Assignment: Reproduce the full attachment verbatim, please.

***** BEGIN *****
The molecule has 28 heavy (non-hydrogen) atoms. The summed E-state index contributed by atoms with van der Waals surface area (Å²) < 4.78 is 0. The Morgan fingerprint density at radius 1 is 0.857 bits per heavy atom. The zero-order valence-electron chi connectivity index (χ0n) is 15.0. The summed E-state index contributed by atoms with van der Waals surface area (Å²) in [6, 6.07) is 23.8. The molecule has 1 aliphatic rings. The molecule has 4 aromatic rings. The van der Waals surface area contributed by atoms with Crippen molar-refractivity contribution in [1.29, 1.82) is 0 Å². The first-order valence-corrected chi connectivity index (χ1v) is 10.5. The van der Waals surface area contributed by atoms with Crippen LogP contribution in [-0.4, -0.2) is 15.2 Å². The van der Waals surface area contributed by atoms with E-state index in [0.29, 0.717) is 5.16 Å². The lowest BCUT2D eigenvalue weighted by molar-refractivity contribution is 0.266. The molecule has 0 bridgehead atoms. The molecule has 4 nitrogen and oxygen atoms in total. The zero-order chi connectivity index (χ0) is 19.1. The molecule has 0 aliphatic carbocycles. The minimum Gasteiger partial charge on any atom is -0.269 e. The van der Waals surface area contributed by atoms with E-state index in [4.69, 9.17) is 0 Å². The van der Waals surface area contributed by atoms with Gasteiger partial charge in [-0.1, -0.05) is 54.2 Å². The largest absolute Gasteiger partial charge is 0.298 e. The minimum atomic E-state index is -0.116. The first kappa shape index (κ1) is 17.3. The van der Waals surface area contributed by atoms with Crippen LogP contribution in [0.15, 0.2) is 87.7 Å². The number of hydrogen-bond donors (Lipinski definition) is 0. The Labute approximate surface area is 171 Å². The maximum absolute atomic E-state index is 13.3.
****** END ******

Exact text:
The molecule has 28 heavy (non-hydrogen) atoms. The summed E-state index contributed by atoms with van der Waals surface area (Å²) < 4.78 is 0. The Morgan fingerprint density at radius 1 is 0.857 bits per heavy atom. The zero-order valence-electron chi connectivity index (χ0n) is 15.0. The summed E-state index contributed by atoms with van der Waals surface area (Å²) in [6, 6.07) is 23.8. The molecule has 1 aliphatic rings. The molecule has 4 aromatic rings. The van der Waals surface area contributed by atoms with Crippen molar-refractivity contribution in [1.29, 1.82) is 0 Å². The first-order valence-corrected chi connectivity index (χ1v) is 10.5. The van der Waals surface area contributed by atoms with Crippen LogP contribution in [-0.4, -0.2) is 15.2 Å². The van der Waals surface area contributed by atoms with E-state index in [0.29, 0.717) is 5.16 Å². The lowest BCUT2D eigenvalue weighted by molar-refractivity contribution is 0.266. The molecule has 0 bridgehead atoms. The molecule has 4 nitrogen and oxygen atoms in total. The zero-order chi connectivity index (χ0) is 19.1. The molecule has 0 aliphatic carbocycles. The minimum Gasteiger partial charge on any atom is -0.269 e. The van der Waals surface area contributed by atoms with E-state index in [4.69, 9.17) is 0 Å². The van der Waals surface area contributed by atoms with Gasteiger partial charge in [-0.1, -0.05) is 54.2 Å². The largest absolute Gasteiger partial charge is 0.298 e. The minimum atomic E-state index is -0.116. The first kappa shape index (κ1) is 17.3. The van der Waals surface area contributed by atoms with Crippen LogP contribution in [0.15, 0.2) is 87.7 Å². The number of hydrogen-bond donors (Lipinski definition) is 0. The Labute approximate surface area is 171 Å². The maximum absolute atomic E-state index is 13.3.